Phil Carroll, an athletic, fun-loving twenty-year-old Aus­tralian from Sydney, had been an exchange student with a fam­ily in Norway when he signed up for the summer escapade; whereas I, at the tender age of twenty-four, had just dissolved my partnership in an estate agency near my home village of Itchenor in the south of England. I had wanted to take some time off to relax and think before jumping into another full-time job.

We had both been assigned positions at Frenchwoods Fes­tival for the Performing Arts—a well-known and respected per­forming arts camp in upstate New York nestled in the Catskills. Philip’s assignment was camp photographer. And me? I was hired to teach the well-known performing art of sailing! French­woods has a private lake with the uninspiring name of Sand Pond, and even though the camp’s focus was exclusively on the arts, they just couldn’t resist throwing a few Sunfishes, Lasers, and windsurfers into the water. Then, all they had to do was seek out a gullible, foreign sailing instructor from a small sail­ing village in England to be present on the off chance a fifteen-year-old thespian, in between blocking her role in Annie and attending her advanced tap dance class, might suddenly be overwhelmed with the desire to learn to sail. Needless to say, my summer hadn’t been busy—although “Sunbathing on the Boat as Matthew Sailed it Around the Lake 101” did prove to be a popular course for several of the young female campers.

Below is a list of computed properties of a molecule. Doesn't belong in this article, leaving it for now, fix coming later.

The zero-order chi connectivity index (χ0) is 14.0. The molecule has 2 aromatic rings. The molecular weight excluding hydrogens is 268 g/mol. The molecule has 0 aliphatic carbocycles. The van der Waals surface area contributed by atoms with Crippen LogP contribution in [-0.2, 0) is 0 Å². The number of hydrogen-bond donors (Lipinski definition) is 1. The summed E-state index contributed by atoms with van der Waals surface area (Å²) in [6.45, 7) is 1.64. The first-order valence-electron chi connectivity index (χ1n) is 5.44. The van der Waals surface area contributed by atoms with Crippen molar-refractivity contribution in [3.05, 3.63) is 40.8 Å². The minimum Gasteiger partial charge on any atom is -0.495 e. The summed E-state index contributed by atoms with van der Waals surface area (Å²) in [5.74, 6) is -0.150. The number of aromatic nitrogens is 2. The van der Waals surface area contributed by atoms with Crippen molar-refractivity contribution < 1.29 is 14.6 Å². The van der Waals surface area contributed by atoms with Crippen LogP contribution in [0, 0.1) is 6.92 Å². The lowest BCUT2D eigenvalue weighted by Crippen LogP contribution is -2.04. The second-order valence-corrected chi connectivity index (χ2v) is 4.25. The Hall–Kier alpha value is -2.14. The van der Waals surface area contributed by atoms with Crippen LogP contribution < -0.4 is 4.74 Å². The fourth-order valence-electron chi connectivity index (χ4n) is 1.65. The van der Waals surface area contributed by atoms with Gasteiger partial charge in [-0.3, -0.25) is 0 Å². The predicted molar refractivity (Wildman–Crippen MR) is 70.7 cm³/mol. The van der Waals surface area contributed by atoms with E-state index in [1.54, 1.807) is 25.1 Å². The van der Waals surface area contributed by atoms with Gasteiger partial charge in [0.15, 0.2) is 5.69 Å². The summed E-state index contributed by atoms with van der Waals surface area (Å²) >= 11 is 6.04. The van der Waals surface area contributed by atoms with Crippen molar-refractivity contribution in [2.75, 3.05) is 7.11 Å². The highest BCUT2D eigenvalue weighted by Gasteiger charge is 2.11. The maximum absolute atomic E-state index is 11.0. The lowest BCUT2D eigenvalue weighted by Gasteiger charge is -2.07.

My only success story of the summer was a young boy called Michael. I didn’t teach him how to sail, but I did teach him how to say “ready about,” “by the lee,” and “jibe.” Michael oozed with pride when he brought his parents to the water’s edge to meet me on Visitors Day. In boisterous nautical fashion, with a distinct theatrical flair and a poorly executed pirate’s ac­cent, Michael recited his six sailing-related words. His parents looked at me incredulously, telegraphing that they had expect­ed more bang for their many bucks. I offered a slight shrug. I thought it better not to point out that they had sent their son to a prestigious performing arts camp, an unlikely breeding ground for Olympic yachtsmen.

Once the last camp session ended and the campers had been safely dispatched to their homes across the United States, we were paid our meager salaries in cash and unleashed upon America. The only rule laid out by Camp America was that we were to report to the British Airways departure desk at JFK on September the 22nd by 11:00 a.m.

Phil and I divided our month of travel between Boston, Martha’s Vineyard, and New York City, staying with friends we’d made during our time at the camp. Our whirlwind north­east tour had been liberally punctuated with beaches, bar­beques, bars, baseball games, parties, laughter, and revelry.

At 10:55 a.m., still obscured by our German cover, Phil looked at me and said matter-of-factly, “I’m having too much fun in America. You?” I glanced at the mass of counselors who were now five minutes away from terminating their American sojourn.

“Yes,” I whispered. “Yes, I am,” I repeated more confi­dently, as if confirming to myself that I had indeed just said yes and that yes was indeed the correct answer. Phil’s brand new Boston Red Sox cap (a purchase he regretted a year later when Bill Buckner’s infamous blunder robbed the Sox of a 1986 World Series title), pulled down snugly, hid all but his unblink­ing eyes. I froze.

Everything around me seemed still and quiet. Seconds elongated. I felt as if I’d left the airport and transported to a li­brary. The threat of being aggressively hushed by a stern librar­ian was palpable. The enormity of the choice we were contem­plating yawned before us. Crouched down with our backpacks and sleeping bags next to us, without the slightest hint of fear, Phil said as evenly as if reciting a password, “Let’s jump ship.”

“Done,” I responded. I didn’t hesitate. I didn’t question. I committed 100% to the idea. I grabbed my measly belongings and kept my head down as I slipped quietly away from cer­tainty, obligations, and my homeland.